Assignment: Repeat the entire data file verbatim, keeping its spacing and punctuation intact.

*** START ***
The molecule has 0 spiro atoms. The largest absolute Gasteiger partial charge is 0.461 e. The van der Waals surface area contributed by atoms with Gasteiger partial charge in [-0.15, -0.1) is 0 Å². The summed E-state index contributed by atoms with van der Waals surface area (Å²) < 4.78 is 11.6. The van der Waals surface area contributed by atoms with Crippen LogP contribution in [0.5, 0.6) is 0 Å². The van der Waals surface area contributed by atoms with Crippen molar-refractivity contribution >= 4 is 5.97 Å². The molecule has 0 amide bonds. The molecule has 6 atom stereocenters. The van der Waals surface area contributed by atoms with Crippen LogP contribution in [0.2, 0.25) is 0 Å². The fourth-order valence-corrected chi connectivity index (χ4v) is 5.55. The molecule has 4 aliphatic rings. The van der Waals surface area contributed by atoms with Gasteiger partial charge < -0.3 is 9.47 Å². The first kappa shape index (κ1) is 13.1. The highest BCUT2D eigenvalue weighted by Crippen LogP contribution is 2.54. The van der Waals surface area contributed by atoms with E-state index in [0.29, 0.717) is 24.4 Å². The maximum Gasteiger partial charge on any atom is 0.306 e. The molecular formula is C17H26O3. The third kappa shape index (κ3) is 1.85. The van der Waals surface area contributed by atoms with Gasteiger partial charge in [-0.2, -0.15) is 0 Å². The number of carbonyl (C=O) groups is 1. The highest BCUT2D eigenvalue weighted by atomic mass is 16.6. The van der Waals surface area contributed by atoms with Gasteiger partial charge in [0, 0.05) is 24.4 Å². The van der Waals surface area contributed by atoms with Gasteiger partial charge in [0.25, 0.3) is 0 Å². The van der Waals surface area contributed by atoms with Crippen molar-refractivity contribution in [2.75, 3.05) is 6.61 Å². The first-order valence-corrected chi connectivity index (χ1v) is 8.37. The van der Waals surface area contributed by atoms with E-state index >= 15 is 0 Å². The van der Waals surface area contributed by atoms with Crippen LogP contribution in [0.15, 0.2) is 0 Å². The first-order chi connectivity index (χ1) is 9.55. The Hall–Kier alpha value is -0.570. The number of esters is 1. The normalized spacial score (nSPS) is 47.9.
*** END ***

The molecule has 0 spiro atoms. The largest absolute Gasteiger partial charge is 0.461 e. The van der Waals surface area contributed by atoms with Gasteiger partial charge in [-0.15, -0.1) is 0 Å². The summed E-state index contributed by atoms with van der Waals surface area (Å²) < 4.78 is 11.6. The van der Waals surface area contributed by atoms with Crippen LogP contribution in [0.5, 0.6) is 0 Å². The van der Waals surface area contributed by atoms with Crippen molar-refractivity contribution >= 4 is 5.97 Å². The molecule has 0 amide bonds. The molecule has 6 atom stereocenters. The van der Waals surface area contributed by atoms with Crippen LogP contribution in [0.2, 0.25) is 0 Å². The fourth-order valence-corrected chi connectivity index (χ4v) is 5.55. The molecule has 4 aliphatic rings. The van der Waals surface area contributed by atoms with Gasteiger partial charge < -0.3 is 9.47 Å². The first kappa shape index (κ1) is 13.1. The highest BCUT2D eigenvalue weighted by Crippen LogP contribution is 2.54. The van der Waals surface area contributed by atoms with E-state index in [0.29, 0.717) is 24.4 Å². The maximum Gasteiger partial charge on any atom is 0.306 e. The molecular formula is C17H26O3. The third kappa shape index (κ3) is 1.85. The van der Waals surface area contributed by atoms with Gasteiger partial charge in [-0.2, -0.15) is 0 Å². The number of carbonyl (C=O) groups is 1. The highest BCUT2D eigenvalue weighted by atomic mass is 16.6. The van der Waals surface area contributed by atoms with Gasteiger partial charge in [0, 0.05) is 24.4 Å². The van der Waals surface area contributed by atoms with Gasteiger partial charge in [0.25, 0.3) is 0 Å². The van der Waals surface area contributed by atoms with Crippen molar-refractivity contribution in [2.75, 3.05) is 6.61 Å². The first-order valence-corrected chi connectivity index (χ1v) is 8.37. The van der Waals surface area contributed by atoms with E-state index >= 15 is 0 Å². The van der Waals surface area contributed by atoms with Crippen LogP contribution in [0.15, 0.2) is 0 Å². The first-order chi connectivity index (χ1) is 9.55. The Hall–Kier alpha value is -0.570. The number of esters is 1. The normalized spacial score (nSPS) is 47.9.